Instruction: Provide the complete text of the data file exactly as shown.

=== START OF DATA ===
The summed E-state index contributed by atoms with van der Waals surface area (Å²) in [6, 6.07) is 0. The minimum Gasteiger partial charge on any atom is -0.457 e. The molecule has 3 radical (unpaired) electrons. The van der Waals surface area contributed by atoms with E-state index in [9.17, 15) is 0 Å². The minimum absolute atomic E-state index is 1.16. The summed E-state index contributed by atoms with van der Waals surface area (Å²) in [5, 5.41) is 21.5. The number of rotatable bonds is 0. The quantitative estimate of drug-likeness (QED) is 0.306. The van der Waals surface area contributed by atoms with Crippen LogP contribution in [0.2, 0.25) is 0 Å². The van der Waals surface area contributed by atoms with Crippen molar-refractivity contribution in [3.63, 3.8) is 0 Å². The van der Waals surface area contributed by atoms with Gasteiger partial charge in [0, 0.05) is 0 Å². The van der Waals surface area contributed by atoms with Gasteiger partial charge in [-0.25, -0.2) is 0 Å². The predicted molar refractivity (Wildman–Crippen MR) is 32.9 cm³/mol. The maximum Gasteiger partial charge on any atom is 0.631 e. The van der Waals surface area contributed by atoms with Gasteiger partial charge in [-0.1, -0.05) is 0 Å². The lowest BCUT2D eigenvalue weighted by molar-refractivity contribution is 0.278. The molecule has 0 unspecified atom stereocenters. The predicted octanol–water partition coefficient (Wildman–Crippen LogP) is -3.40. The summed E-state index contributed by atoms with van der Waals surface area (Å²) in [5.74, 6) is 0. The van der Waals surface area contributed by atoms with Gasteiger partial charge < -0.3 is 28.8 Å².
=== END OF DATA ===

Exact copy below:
The summed E-state index contributed by atoms with van der Waals surface area (Å²) in [6, 6.07) is 0. The minimum Gasteiger partial charge on any atom is -0.457 e. The molecule has 3 radical (unpaired) electrons. The van der Waals surface area contributed by atoms with E-state index in [9.17, 15) is 0 Å². The minimum absolute atomic E-state index is 1.16. The summed E-state index contributed by atoms with van der Waals surface area (Å²) in [5, 5.41) is 21.5. The number of rotatable bonds is 0. The quantitative estimate of drug-likeness (QED) is 0.306. The van der Waals surface area contributed by atoms with Crippen LogP contribution in [0.2, 0.25) is 0 Å². The van der Waals surface area contributed by atoms with Crippen molar-refractivity contribution in [3.63, 3.8) is 0 Å². The van der Waals surface area contributed by atoms with Gasteiger partial charge in [0, 0.05) is 0 Å². The van der Waals surface area contributed by atoms with Gasteiger partial charge in [-0.25, -0.2) is 0 Å². The predicted molar refractivity (Wildman–Crippen MR) is 32.9 cm³/mol. The maximum Gasteiger partial charge on any atom is 0.631 e. The van der Waals surface area contributed by atoms with Gasteiger partial charge in [-0.1, -0.05) is 0 Å². The lowest BCUT2D eigenvalue weighted by molar-refractivity contribution is 0.278. The molecule has 0 unspecified atom stereocenters. The predicted octanol–water partition coefficient (Wildman–Crippen LogP) is -3.40. The summed E-state index contributed by atoms with van der Waals surface area (Å²) in [5.74, 6) is 0. The van der Waals surface area contributed by atoms with Gasteiger partial charge < -0.3 is 28.8 Å².